Our highest priority is to satisfy the customer through early and continuous delivery of valuable software.
As with any business, customers have to be the highest priority when delivering software. It’s not enough to deliver software that simply works; the software must work for and do what the customer needs it to do.
The goal of an agile team is to be able to build software that is useful to the customer and release it as early and often as possible. The customer should use the software and provide the team feedback. Then the team should use the feedback to make the software better.
Agile believes we don’t know what software should do when we start a project. By satisfying the customer through early and continuous delivery of valuable software, agile teams can start to triangulate into the right software for the customer by giving them something, having them give us feedback, and then shooting closer to the software they’re ultimately going to use and has the most business value possible.
However, getting that feedback directly from the end-user to the agile team isn’t always straight forward. A lot of companies struggle to get feedback directly to the teams because it’s against their corporate culture to allow developers and testers to talk to end-users. This leads to feedback getting filtered through several layers of the business, and, ultimately, getting to the team differently than the customer intended. This difference often ends up being material and leading to the creation or modification of features that the end-users don’t want. Every addition or change the users don’t want is waste.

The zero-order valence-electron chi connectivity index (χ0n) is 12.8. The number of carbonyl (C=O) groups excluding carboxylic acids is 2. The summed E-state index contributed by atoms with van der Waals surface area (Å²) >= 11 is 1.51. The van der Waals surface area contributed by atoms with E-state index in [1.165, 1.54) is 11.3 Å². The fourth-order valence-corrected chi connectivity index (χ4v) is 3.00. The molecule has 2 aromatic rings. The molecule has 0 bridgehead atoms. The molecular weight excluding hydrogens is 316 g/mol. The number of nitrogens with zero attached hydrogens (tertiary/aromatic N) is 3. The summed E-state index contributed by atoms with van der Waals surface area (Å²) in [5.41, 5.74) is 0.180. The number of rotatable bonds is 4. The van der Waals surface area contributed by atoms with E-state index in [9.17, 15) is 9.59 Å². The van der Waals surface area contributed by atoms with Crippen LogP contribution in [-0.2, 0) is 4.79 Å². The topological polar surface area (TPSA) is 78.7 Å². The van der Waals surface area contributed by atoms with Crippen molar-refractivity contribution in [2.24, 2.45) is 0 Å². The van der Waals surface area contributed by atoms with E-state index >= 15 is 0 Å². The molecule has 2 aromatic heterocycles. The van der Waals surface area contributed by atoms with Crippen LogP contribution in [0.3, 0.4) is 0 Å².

As agile teams start to mature, they need to start to ask how can we work to get better feedback from the customer. The first strategy should be to simply talk to your customers. A lot of agile teams never talk to their customers. If teams don’t talk to the people who use their software, how are they supposed to know what to build? Teams don’t know what customer priorities are, what end-users struggle with, or what functions to put into the software that will make their customers’ lives better. Start by asking the customers what needs they have that are going unresolved with the current software. Then use that feedback to deliver more valuable software in your next iteration.
If customers complain about the same issues again and again and again, and the team doesn’t try to improve the software based on that feedback, your customers will never be satisfied. There is an expectation that software will improve over time, and the only way to improve the value of your software is to ask your customers what they like, what they dislike, what they use, what they don’t use, and what they’d like to see improved.
Another way you can tell a team isn’t satisfying the customer is asking the team how the users use the software. Some members on the team won’t even know how it technically works, much less how the end-users are using it. Most business-driven software is used to facilitate the workflow process of the users. Teams that never interact with their users will not understand the workflow they are trying to facilitate in software. No understanding of the underlying business workflow almost always means that software is sub-optimal (at best).
We can’t just have developers build functions and testers test functions. Agile teams need to work collaboratively—amongst themselves and with customers—to continue to deliver valuable software and satisfy the customer.